U – U is Upset. Why are predictions silly? Because every year the winner is a band no one saw coming. You called Vermont’s Bow Thayer & Perfect Trainwreck in advance last year? Prove it and I’ll let you write for Vanyaland. This year’s field, maybe more than ever before, is anyone’s game. There’s a compelling case for all 24 bands, which, now that I type this out, means there won’t be such a thing as an “upset” this year. But I’m not thinking of another “U” blurb so whatever.

V – V is for Velah (Night 1, April 7). And it rhymes with Stella. Or stellar if you’re from New England, and that’s just what Jen Johnson’s new band is. The singer with an enchanting voice that could soothe the mind of an amphetamine addict returns to the Rumble, which she played along with Velah drummer Mike Latulippe while in Static of the Gods back in 2011. A grand band with an opulent rock and roll sound fir for both dreams and nightmares.

W – W is for Whitcomb (Night 4, April 11) and White Dynomite (Night 5, April 12). The two W bands are face-kicking battle-beasts of boozy rock and roll: Maine’s Whitcomb douse Thursday’s fun slate with some major-league riffage, while Allston garage rock overlords White Dynomite take an intoxicated cheetah, dress it up in a fancy white suit, and train it to shit racket-roll bile all over Friday’s friendly slate.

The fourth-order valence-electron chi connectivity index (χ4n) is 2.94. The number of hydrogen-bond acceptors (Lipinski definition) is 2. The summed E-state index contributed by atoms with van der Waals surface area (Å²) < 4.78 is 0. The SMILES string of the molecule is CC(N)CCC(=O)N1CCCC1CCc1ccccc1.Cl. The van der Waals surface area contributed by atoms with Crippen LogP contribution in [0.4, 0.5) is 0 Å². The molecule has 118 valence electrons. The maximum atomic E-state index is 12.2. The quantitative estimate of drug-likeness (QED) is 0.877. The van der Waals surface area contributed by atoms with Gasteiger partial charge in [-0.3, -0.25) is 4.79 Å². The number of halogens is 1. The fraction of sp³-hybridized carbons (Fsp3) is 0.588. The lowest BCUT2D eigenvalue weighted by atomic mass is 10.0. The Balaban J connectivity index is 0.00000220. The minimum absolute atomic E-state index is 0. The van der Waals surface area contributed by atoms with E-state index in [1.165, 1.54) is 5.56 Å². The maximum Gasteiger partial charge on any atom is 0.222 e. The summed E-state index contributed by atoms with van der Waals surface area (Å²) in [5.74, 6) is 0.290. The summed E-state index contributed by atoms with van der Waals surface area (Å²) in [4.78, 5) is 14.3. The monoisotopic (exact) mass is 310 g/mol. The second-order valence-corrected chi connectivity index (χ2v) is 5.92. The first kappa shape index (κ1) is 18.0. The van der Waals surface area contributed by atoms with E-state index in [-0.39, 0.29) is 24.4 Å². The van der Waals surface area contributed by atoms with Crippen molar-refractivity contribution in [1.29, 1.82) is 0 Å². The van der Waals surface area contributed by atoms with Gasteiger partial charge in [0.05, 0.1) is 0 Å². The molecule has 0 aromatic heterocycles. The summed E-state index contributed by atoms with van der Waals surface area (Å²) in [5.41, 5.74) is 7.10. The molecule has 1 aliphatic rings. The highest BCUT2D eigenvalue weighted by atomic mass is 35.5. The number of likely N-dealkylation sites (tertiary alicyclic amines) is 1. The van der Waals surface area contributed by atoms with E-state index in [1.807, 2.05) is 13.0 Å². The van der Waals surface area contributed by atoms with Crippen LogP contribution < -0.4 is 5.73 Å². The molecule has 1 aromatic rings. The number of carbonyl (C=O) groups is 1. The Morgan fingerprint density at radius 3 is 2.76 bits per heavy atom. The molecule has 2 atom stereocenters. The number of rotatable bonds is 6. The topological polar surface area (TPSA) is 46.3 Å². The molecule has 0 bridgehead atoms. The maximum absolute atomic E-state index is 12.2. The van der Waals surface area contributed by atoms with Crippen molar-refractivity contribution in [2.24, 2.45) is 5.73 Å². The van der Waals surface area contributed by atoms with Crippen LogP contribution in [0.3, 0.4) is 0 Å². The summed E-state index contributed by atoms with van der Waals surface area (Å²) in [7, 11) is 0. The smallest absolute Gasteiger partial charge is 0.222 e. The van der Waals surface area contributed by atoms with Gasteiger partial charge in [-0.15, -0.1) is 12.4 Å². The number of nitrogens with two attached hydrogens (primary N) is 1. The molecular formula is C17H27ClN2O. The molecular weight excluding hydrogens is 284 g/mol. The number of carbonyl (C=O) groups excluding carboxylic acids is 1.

X – X is for the Sex Execs. They lost to Til’ Tuesday in the 1983 Rumble, which also featured the Del Fuegos, Prime Movers, Mickey Bliss, Salem 66, Digney Fignus, Jerry’s Kids, and the Mike Viola Alliance.

Y – Y is for Glenn Yoder & the Western States (Night 3, April 9). The perfect-voiced Yoder has the chops to make a run, and as mentioned before, the judges tend to like the whole Americana thing these days (see Cask Mouse and Bow Thayer last year). But Yoder and his Western States have enough zing and zip to woo the rock-leaning decision-makers as well. Also, Glenn Yoder is dreamy as fuck.

Z – Z is for the Zzzzzzzz. Because we’ll all need some sleep after six great shows in seven short days.


Just kidding predictions are lame. That said, here it goes: Parks wins it all, with Glenn Yoder & the Western States and the Field Effect playing in one hell of a final party on Friday, April 26.

Or not.

Doesn’t matter.

Let's have fun. Boston rules.